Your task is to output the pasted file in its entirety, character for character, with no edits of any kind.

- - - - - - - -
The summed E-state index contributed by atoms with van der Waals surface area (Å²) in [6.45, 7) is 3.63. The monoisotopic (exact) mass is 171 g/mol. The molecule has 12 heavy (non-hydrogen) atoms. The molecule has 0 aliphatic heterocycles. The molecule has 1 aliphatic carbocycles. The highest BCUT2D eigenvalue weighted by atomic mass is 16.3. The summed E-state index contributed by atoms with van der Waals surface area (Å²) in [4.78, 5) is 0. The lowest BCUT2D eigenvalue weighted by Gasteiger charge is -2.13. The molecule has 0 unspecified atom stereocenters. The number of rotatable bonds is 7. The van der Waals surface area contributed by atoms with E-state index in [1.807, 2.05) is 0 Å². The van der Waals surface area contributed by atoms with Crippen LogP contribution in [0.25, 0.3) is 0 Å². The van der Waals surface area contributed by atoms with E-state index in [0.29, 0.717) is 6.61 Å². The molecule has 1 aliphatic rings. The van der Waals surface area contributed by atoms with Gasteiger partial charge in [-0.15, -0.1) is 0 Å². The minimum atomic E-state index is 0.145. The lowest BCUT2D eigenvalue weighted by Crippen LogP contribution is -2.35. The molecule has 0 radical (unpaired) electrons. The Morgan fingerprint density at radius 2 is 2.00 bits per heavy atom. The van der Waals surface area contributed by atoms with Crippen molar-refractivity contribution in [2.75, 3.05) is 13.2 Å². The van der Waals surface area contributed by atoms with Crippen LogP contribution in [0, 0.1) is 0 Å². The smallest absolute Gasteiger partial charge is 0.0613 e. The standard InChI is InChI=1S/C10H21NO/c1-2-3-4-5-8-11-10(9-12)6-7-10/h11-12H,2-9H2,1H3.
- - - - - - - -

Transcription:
The summed E-state index contributed by atoms with van der Waals surface area (Å²) in [6.45, 7) is 3.63. The monoisotopic (exact) mass is 171 g/mol. The molecule has 12 heavy (non-hydrogen) atoms. The molecule has 0 aliphatic heterocycles. The molecule has 1 aliphatic carbocycles. The highest BCUT2D eigenvalue weighted by atomic mass is 16.3. The summed E-state index contributed by atoms with van der Waals surface area (Å²) in [4.78, 5) is 0. The lowest BCUT2D eigenvalue weighted by Gasteiger charge is -2.13. The molecule has 0 unspecified atom stereocenters. The number of rotatable bonds is 7. The van der Waals surface area contributed by atoms with E-state index in [1.807, 2.05) is 0 Å². The van der Waals surface area contributed by atoms with Crippen LogP contribution in [0.25, 0.3) is 0 Å². The van der Waals surface area contributed by atoms with E-state index in [0.29, 0.717) is 6.61 Å². The molecule has 1 aliphatic rings. The van der Waals surface area contributed by atoms with Gasteiger partial charge in [-0.15, -0.1) is 0 Å². The minimum atomic E-state index is 0.145. The lowest BCUT2D eigenvalue weighted by Crippen LogP contribution is -2.35. The molecule has 0 radical (unpaired) electrons. The Morgan fingerprint density at radius 2 is 2.00 bits per heavy atom. The van der Waals surface area contributed by atoms with Crippen molar-refractivity contribution in [2.75, 3.05) is 13.2 Å². The van der Waals surface area contributed by atoms with Crippen LogP contribution in [0, 0.1) is 0 Å². The smallest absolute Gasteiger partial charge is 0.0613 e. The standard InChI is InChI=1S/C10H21NO/c1-2-3-4-5-8-11-10(9-12)6-7-10/h11-12H,2-9H2,1H3.